Just like buying a new car seat, buying a new vehicle can be very overwhelming. It’s hard to sift through all the information out there and to decide what should be a priority for your family. While shopping many people consider paint colour, fuel mileage, safety ratings, and built-in entertainment and navigation systems, but surprisingly few seem to consider functional seating capacity. If your family does or will include children it’s important to think long term about how the vehicle will accommodate car and booster seats as your children grow. There are a startling number of factors to consider from this perspective.
We have included a photo gallery to illustrate some of the more challenging vehicle design features that may impede a successful car or booster seat install, but first some details. But don’t be alarmed! Chances are you will find something that works with a particular vehicle, but your options might be limited. Consider each feature carefully and decide what matters overall to you. Would you like help narrowing down the options? The knowledgeable folks at car-seat.org (from whom we’ve learned, and continue to learn a great deal), particularly in the Car and Vehicle sub-forum, can probably save you time and aggravation if you post the particulars of your situation.
How many people do you regularly transport?
Do you often have family visit and/or transport friends?
How old are the people you transport most often?
How long do you expect to own this vehicle?
How old will your children be at that time and what type of seats would they be in (rear-facing, forward-facing, booster)?
Do you plan on having more children in the future?
How many forward-facing children do you have or expect to have at one time? If the vehicle is older than 2002, has it been retrofitted with anchors if possible? If not, is the retrofit part still available or easy to find? If it’s a 3-row vehicle be aware that many have only one tether anchor in the 3rd row, and sometimes none at all. With few exceptions vehicles that come factory-equipped with tether anchors can not have additional ones added. Do not use a “universal” unregulated/untested tether anchor or get into “do it yourself” mode when it comes to this critical safety element. Contact a tech for a list of vehicles with more than three factory-equipped tether anchors if you anticipate needing the flexibility that multiple tether anchors offers.
The type of seat belt present (lap belt or lap/shoulder belt), their locations, the length of the buckle stalk, whether the buckle is fixed and forward-leaning, whether the buckle sits forward of the bight (seat crease), and how the belt itself locks can all influence how and whether a car seat or booster seat can be installed in that location. Some types of belts are straight out incompatible with car and booster seats, and other new types, such as Ford’s inflatable belts, may not yet be fully tested or approved with some models of car or booster seats.
More accurately called ‘head restraints’ they serve an important function in protecting an adult’s head and neck against whiplash-type injuries. They are sometimes required to support a high back booster seat, always required for use with a backless booster seat, and often interfere with the installation of a forward-facing car seat. Whether head restraints are adjustable, removable, or fixed and forward-leaning can very much affect what car or booster seats can be used there.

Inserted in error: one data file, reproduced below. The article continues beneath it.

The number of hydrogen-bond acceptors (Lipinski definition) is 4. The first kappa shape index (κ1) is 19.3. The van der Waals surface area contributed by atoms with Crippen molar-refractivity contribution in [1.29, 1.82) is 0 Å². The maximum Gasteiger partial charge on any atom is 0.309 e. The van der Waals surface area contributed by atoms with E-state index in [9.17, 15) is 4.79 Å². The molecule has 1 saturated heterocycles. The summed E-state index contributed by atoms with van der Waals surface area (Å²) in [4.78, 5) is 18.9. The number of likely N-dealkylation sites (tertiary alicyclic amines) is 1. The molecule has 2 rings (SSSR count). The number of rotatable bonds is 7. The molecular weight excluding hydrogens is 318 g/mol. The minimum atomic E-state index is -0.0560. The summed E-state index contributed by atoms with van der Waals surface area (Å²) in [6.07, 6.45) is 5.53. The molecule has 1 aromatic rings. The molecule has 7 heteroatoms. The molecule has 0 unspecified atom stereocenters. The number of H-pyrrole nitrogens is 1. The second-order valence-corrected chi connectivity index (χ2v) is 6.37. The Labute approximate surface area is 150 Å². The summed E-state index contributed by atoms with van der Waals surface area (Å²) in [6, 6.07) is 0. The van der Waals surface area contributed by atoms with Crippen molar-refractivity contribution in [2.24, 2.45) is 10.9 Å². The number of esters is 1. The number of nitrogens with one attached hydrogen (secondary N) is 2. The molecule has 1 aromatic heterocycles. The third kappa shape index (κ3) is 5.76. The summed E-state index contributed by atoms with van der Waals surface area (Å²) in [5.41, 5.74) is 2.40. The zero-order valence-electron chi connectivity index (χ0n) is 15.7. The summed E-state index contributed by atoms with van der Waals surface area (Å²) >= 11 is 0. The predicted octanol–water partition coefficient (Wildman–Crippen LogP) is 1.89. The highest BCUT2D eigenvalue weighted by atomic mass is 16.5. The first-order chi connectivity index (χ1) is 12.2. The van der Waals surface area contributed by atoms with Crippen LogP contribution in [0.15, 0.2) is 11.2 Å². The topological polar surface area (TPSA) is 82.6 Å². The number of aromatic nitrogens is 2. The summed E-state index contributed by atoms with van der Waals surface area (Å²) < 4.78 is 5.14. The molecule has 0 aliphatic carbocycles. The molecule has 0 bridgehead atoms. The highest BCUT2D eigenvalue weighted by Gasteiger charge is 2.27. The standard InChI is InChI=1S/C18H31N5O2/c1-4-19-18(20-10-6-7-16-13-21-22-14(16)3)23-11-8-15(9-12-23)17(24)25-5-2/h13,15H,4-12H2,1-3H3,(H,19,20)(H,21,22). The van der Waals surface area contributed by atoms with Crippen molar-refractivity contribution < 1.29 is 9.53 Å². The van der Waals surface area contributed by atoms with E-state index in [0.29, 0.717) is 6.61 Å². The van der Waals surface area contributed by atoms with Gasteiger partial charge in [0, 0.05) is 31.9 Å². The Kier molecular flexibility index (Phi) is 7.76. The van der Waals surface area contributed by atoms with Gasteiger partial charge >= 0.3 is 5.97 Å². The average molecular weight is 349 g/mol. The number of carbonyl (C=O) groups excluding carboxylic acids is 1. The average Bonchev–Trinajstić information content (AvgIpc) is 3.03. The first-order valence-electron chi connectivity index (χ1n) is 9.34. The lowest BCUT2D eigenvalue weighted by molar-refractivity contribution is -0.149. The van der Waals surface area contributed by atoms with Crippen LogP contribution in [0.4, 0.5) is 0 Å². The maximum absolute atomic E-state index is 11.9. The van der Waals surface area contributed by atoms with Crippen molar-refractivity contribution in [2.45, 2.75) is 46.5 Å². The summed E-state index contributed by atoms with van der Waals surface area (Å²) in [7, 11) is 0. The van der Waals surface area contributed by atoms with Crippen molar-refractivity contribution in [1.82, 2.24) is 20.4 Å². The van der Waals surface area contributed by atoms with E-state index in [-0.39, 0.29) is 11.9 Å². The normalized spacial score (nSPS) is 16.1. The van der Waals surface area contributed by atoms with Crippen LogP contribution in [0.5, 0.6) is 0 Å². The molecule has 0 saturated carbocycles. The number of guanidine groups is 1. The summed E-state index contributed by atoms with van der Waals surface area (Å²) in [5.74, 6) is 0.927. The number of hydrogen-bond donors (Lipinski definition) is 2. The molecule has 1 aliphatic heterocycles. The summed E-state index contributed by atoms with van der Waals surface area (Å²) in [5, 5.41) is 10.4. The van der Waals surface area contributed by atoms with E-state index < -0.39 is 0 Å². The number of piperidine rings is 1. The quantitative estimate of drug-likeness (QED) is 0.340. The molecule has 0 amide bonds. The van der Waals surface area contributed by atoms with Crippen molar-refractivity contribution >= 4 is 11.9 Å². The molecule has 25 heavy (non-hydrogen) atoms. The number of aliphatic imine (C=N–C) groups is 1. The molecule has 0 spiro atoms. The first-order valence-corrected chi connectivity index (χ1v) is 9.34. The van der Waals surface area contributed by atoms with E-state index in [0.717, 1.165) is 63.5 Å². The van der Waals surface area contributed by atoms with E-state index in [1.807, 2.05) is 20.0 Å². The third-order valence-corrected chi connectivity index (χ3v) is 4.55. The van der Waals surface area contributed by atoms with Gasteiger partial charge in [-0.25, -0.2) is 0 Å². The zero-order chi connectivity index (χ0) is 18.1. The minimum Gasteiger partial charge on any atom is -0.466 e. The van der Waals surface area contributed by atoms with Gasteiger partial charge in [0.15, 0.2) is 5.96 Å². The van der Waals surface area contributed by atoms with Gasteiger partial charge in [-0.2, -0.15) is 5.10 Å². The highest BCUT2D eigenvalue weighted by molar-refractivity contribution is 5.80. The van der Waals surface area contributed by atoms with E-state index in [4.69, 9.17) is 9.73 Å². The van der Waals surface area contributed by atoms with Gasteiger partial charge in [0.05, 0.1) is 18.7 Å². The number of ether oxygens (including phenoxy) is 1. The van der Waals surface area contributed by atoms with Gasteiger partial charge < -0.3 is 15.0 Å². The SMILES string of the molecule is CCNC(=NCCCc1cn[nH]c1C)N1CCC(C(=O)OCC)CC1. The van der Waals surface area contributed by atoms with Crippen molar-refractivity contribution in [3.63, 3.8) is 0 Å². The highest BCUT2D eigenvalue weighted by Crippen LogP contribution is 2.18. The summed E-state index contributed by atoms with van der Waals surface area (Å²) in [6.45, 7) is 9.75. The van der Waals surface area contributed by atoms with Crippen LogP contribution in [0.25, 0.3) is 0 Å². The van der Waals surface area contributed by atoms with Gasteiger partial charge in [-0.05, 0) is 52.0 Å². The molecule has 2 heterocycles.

When shopping for a new or used vehicle it’s worth the time to investigate any available information on safety ratings, such as those published by the Insurance Institute for Highway Safety. If purchasing an older vehicle investigate whether the seat belts are in good working order, or have ever been replaced (recommended after a vehicle is around 20-25 years old), and that existing safety features are undamaged and accounted for, such as airbags and tether anchors.
Many vehicles advertise themselves — or consumers assume — that seven seat belts means the ability to simultaneously transport seven people. While that is possible given the absolute right combination of people it’s not usually as easy as it looks. The same goes for many five-seaters that can’t actually seat five at the same time. The Car Seat Lady made a handy pictorial showing three types of seating configuration to watch for in a back seat. Essentially you want to avoid having seating positions cross over one another, or the middle be too narrow to accept a car or booster seat. Take careful note of any restrictions in three-row vehicles. Sometimes it’s not permitted to install any seat in the 3rd row if it’s especially small or what’s considered ‘stadium seating.’ Get that car dealer to dig out the manual for you to read carefully!
Try Before You Buy
Already own seats, and you’re convinced you want to continue using them? Take them with you and try them out. Install with UAS and then re-install with seat belt as eventually you’re going to max out the weight limit of the anchors and need to install with the belt. Not fond of your seats? Research before hand what would be suitable for the vehicle you’re considering, whether you’re willing to budget that into your purchase price, and whether they will properly fit your child.
Trucks that do not have full-size cabs pose particular challenges due to their shallow back seats, access to tether anchors, and (in)ability to switch off the air bag in the front seat. Extended cab trucks with flip down back seats are especially challenging; due to their depth and non-compressible materials very little will install there, and some manufacturers may prohibit installing a seat there. No car or booster seat may be installed on a sideways facing ‘jump’ seat, nor a rear-facing vehicle seat.
So go forth and car shop – but look at the vehicle’s features with real, functional seating capacity in mind, armed with all of these helpful hints!